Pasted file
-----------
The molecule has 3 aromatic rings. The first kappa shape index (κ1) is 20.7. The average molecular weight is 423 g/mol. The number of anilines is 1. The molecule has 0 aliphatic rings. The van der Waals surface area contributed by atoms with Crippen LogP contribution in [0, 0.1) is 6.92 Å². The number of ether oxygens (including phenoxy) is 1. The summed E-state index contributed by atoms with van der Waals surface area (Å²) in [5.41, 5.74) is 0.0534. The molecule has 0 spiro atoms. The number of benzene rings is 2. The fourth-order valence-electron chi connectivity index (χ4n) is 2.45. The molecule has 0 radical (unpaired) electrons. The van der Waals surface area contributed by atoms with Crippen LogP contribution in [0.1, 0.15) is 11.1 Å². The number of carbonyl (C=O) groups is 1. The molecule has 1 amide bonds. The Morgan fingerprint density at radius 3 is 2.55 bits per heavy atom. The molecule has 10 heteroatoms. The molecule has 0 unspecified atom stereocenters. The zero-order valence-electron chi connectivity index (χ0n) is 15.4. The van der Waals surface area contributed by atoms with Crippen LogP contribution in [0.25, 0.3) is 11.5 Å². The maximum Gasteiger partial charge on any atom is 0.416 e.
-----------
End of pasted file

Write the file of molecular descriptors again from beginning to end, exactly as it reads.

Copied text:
The molecule has 3 aromatic rings. The first kappa shape index (κ1) is 20.7. The average molecular weight is 423 g/mol. The number of anilines is 1. The molecule has 0 aliphatic rings. The van der Waals surface area contributed by atoms with Crippen LogP contribution in [0, 0.1) is 6.92 Å². The number of ether oxygens (including phenoxy) is 1. The summed E-state index contributed by atoms with van der Waals surface area (Å²) in [5.41, 5.74) is 0.0534. The molecule has 0 spiro atoms. The number of benzene rings is 2. The fourth-order valence-electron chi connectivity index (χ4n) is 2.45. The molecule has 0 radical (unpaired) electrons. The van der Waals surface area contributed by atoms with Crippen LogP contribution in [0.1, 0.15) is 11.1 Å². The number of carbonyl (C=O) groups is 1. The molecule has 1 amide bonds. The Morgan fingerprint density at radius 3 is 2.55 bits per heavy atom. The molecule has 10 heteroatoms. The molecule has 0 unspecified atom stereocenters. The zero-order valence-electron chi connectivity index (χ0n) is 15.4. The van der Waals surface area contributed by atoms with Crippen LogP contribution in [0.25, 0.3) is 11.5 Å². The maximum Gasteiger partial charge on any atom is 0.416 e.